Yes, I admit it: I’m bleeding all over the rug here, very unheroically. And at just the wrong “historic” moment, too. Maybe it’s just a nosebleed, but it doesn’t feel like it. I do expect censure and shaming. But one thing I know is true: Whenever you vote angry, you’re probably making the wrong choice and should leave it to others. If you get into the voting booth today and feel nothing but anger that you find impossible to resolve, the best thing to do for democracy is probably to turn on your heel and walk out. Don’t make the bleeding worse, and you may live to fight another day. The forces of darkness do prefer blood-drained, zombie armies.

5 thoughts on “The damaged voter

  1. Phil

    While I am firmly in Obama’s camp, I wholeheartedly agree that his campaign has been very thin on details–at least in his public speeches. All the candidates (at least the D’s) have well thought out position papers on almost every conceivable issue.

    But if it were just the issues, I would have been an Edwards or Kuchinich person. I think that Barack has crafted this so-called post-partisan campaign style to appeal directly to your concept of the wounded voter.

    As for my rationale, I’m voting for a person who used to be a community organizer and that experience still informs some of his thinking. I also believe that Obama thinks differently about foreign policy than Clinton. He recognizes that events around the globe have an effect on the U.S., and not just in a economic or military chessboard sense. He believes in the efficacy of non-military power and wants the US to more extensively and wisely use our influence. Clinton seems to be made in the Madelline Albright mode, who famously asked a Colin Powell reluctant to use military force in Kosovo:”What’s the point of having this superb military you’re always talking about, if we can’t use it?”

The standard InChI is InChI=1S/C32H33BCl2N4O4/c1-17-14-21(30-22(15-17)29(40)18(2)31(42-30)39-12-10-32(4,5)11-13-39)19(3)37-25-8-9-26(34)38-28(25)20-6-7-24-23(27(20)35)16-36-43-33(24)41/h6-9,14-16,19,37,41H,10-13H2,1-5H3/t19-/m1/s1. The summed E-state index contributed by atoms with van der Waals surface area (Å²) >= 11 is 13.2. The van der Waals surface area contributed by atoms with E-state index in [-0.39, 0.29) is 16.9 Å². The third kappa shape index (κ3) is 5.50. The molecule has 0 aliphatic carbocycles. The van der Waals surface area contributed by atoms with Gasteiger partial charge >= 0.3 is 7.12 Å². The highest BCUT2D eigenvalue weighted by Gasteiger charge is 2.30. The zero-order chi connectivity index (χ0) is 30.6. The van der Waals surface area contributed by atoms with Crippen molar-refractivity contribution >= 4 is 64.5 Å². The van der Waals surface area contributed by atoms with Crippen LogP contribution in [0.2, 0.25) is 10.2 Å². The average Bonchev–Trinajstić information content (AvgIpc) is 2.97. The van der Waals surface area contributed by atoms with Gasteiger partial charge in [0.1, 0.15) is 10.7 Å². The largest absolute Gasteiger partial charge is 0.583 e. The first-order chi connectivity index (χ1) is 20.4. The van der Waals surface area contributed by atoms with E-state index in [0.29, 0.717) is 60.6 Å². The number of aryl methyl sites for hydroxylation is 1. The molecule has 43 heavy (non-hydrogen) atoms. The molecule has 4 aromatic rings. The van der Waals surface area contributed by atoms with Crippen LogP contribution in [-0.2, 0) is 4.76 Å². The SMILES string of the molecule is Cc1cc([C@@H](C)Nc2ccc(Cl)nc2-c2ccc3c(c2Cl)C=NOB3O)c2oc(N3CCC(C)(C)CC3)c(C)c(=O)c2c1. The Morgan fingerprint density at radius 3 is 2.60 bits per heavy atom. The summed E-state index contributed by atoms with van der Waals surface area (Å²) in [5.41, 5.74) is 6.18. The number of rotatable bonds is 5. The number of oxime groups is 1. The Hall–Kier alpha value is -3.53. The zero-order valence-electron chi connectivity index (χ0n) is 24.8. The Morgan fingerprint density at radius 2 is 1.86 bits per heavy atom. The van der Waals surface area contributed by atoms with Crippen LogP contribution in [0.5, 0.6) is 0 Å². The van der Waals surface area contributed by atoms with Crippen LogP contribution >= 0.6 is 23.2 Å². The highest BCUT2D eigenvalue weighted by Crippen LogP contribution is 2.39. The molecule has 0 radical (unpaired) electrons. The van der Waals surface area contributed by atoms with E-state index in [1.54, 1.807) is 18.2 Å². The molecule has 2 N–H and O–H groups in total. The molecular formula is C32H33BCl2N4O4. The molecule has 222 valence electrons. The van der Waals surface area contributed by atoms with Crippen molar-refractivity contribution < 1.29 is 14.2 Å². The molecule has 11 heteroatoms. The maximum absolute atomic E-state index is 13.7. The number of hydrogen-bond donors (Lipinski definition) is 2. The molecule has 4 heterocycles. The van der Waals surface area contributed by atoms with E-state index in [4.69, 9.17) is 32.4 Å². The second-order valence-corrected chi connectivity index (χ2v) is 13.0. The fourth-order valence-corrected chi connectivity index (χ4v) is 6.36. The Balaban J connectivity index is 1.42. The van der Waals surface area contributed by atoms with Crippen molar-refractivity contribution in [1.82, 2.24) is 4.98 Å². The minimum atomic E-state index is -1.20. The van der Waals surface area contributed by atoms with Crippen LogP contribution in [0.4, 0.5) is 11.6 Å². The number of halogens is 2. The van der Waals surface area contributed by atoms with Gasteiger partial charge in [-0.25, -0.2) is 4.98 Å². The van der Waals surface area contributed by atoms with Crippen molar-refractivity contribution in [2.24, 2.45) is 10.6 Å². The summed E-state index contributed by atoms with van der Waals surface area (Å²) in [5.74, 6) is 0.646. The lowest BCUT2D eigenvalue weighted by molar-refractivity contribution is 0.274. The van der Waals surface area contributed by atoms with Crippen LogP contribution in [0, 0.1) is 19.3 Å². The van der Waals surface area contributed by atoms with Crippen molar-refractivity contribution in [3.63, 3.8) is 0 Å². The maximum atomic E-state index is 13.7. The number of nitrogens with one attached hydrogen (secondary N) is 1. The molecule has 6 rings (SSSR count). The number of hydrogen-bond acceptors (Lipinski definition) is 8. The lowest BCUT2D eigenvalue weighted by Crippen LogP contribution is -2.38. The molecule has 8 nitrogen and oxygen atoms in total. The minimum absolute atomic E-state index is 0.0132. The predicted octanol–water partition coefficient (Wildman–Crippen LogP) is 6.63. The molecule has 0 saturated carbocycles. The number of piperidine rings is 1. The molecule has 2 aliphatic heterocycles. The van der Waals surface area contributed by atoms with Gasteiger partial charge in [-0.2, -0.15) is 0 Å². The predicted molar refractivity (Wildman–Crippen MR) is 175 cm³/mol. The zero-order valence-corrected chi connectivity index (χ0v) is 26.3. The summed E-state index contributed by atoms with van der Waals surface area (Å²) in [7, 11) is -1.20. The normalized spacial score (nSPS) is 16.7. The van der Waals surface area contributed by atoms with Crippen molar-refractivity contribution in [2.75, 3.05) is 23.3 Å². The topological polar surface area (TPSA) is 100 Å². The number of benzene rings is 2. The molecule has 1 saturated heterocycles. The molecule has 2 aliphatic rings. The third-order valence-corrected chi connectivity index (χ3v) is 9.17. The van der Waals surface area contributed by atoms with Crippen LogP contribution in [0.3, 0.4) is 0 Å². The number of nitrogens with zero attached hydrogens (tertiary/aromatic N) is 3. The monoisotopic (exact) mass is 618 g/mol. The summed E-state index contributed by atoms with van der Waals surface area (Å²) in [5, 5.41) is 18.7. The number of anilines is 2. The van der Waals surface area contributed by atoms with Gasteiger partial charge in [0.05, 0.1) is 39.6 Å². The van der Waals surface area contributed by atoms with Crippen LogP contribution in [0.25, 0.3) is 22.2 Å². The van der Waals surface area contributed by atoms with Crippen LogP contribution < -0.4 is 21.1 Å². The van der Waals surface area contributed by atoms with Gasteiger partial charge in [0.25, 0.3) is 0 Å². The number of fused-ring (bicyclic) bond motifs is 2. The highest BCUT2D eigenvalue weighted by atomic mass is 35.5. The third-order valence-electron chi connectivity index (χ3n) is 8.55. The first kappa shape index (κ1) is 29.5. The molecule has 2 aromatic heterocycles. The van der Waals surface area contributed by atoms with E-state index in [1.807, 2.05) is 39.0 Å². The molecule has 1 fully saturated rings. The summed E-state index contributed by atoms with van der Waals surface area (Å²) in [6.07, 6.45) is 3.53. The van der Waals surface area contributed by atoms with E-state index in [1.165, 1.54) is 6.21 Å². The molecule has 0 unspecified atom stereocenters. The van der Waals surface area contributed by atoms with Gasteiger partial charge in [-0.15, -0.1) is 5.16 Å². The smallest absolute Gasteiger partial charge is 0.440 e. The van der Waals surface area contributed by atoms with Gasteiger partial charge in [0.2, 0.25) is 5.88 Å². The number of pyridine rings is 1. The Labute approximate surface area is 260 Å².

2. Ellen

    Well, I just thought I’d report that I did in fact manage to haul myself to my elbows and agonizingly drag myself into my polling place, leaving a smeared blood trail behind me as I did so.

    and now if you’ll excuse me…

    {faints in exhaustion}

  3. Simon St.Laurent

    I didn’t leave a trail of blood so much as a trail of confusion. I’d been a happy Edwards supporter – not that I was convinced of victory, but otherwise content – and his departure left me wondering what to do.

    For the first time I can remember, I didn’t decide until I was actually voting – still oscillating between two second choices. I’ll support either of them in the national race, but they both pretty much needed to be forced to talk specific about the issues I cared about.

    I’m a lot happier focusing on local issues.

  4. Ellen Post author

    The New York Times has a very nice display of county-by-county voting, for us New York political junkies. You don’t often get this opportunity to compare and contrast in races where GOP and Dem are choosing their own guys.

    See here: http://politics.nytimes.com/election-guide/2008/results/states/NY.html

    We’ve known that the state is getting “bluer” but I have been interested in the geographical spread of this. I suppose you could say Obama was the conventionally more progressive choice – although his vote totals seemed to correlate strongly with wealthier or more white-collar areas? (look at Rochester) So it is interesting to note that the blueness of the Hudson Valley is beginning to make itself felt ever so slightly along the Southern Tier, it seems to me.